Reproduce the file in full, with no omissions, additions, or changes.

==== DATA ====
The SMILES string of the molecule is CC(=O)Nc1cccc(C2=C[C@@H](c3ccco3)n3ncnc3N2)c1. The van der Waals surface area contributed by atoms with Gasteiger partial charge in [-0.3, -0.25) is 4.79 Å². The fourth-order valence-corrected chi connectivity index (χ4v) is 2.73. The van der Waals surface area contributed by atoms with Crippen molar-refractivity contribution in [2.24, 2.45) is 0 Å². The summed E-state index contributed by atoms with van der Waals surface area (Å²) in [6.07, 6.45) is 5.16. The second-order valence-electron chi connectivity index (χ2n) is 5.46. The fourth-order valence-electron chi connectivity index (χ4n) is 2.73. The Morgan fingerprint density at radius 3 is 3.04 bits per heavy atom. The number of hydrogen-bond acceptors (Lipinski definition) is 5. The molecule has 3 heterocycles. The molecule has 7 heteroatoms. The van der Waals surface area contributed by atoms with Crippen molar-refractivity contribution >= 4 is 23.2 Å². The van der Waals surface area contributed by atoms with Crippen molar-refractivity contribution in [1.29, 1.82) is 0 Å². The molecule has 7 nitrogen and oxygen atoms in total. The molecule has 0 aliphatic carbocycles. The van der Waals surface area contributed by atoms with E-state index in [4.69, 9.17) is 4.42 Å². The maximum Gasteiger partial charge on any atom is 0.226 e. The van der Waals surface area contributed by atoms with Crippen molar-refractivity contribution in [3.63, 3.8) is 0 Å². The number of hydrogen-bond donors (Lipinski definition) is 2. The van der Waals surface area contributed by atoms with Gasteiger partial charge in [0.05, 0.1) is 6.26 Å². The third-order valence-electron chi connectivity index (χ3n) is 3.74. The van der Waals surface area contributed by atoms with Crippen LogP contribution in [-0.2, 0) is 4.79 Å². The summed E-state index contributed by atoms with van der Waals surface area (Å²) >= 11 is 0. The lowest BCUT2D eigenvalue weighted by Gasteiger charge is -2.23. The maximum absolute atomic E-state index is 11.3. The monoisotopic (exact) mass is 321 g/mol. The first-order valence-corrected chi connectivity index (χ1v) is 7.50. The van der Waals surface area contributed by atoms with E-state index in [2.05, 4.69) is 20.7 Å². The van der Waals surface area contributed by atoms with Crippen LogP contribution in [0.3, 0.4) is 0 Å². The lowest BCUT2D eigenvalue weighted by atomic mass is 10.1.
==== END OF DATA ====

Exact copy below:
The SMILES string of the molecule is CC(=O)Nc1cccc(C2=C[C@@H](c3ccco3)n3ncnc3N2)c1. The van der Waals surface area contributed by atoms with Gasteiger partial charge in [-0.3, -0.25) is 4.79 Å². The fourth-order valence-corrected chi connectivity index (χ4v) is 2.73. The van der Waals surface area contributed by atoms with Crippen molar-refractivity contribution in [2.24, 2.45) is 0 Å². The summed E-state index contributed by atoms with van der Waals surface area (Å²) in [6.07, 6.45) is 5.16. The second-order valence-electron chi connectivity index (χ2n) is 5.46. The fourth-order valence-electron chi connectivity index (χ4n) is 2.73. The Morgan fingerprint density at radius 3 is 3.04 bits per heavy atom. The number of hydrogen-bond acceptors (Lipinski definition) is 5. The molecule has 3 heterocycles. The molecule has 7 heteroatoms. The van der Waals surface area contributed by atoms with Crippen molar-refractivity contribution >= 4 is 23.2 Å². The van der Waals surface area contributed by atoms with Crippen molar-refractivity contribution in [1.29, 1.82) is 0 Å². The molecule has 7 nitrogen and oxygen atoms in total. The molecule has 0 aliphatic carbocycles. The van der Waals surface area contributed by atoms with E-state index in [4.69, 9.17) is 4.42 Å². The maximum Gasteiger partial charge on any atom is 0.226 e. The van der Waals surface area contributed by atoms with Crippen molar-refractivity contribution in [3.63, 3.8) is 0 Å². The number of hydrogen-bond donors (Lipinski definition) is 2. The van der Waals surface area contributed by atoms with Gasteiger partial charge in [0.05, 0.1) is 6.26 Å². The third-order valence-electron chi connectivity index (χ3n) is 3.74. The van der Waals surface area contributed by atoms with Crippen LogP contribution in [-0.2, 0) is 4.79 Å². The summed E-state index contributed by atoms with van der Waals surface area (Å²) >= 11 is 0. The lowest BCUT2D eigenvalue weighted by Gasteiger charge is -2.23. The maximum absolute atomic E-state index is 11.3. The monoisotopic (exact) mass is 321 g/mol. The first-order valence-corrected chi connectivity index (χ1v) is 7.50. The van der Waals surface area contributed by atoms with E-state index in [2.05, 4.69) is 20.7 Å². The van der Waals surface area contributed by atoms with Crippen LogP contribution in [0.3, 0.4) is 0 Å². The lowest BCUT2D eigenvalue weighted by atomic mass is 10.1.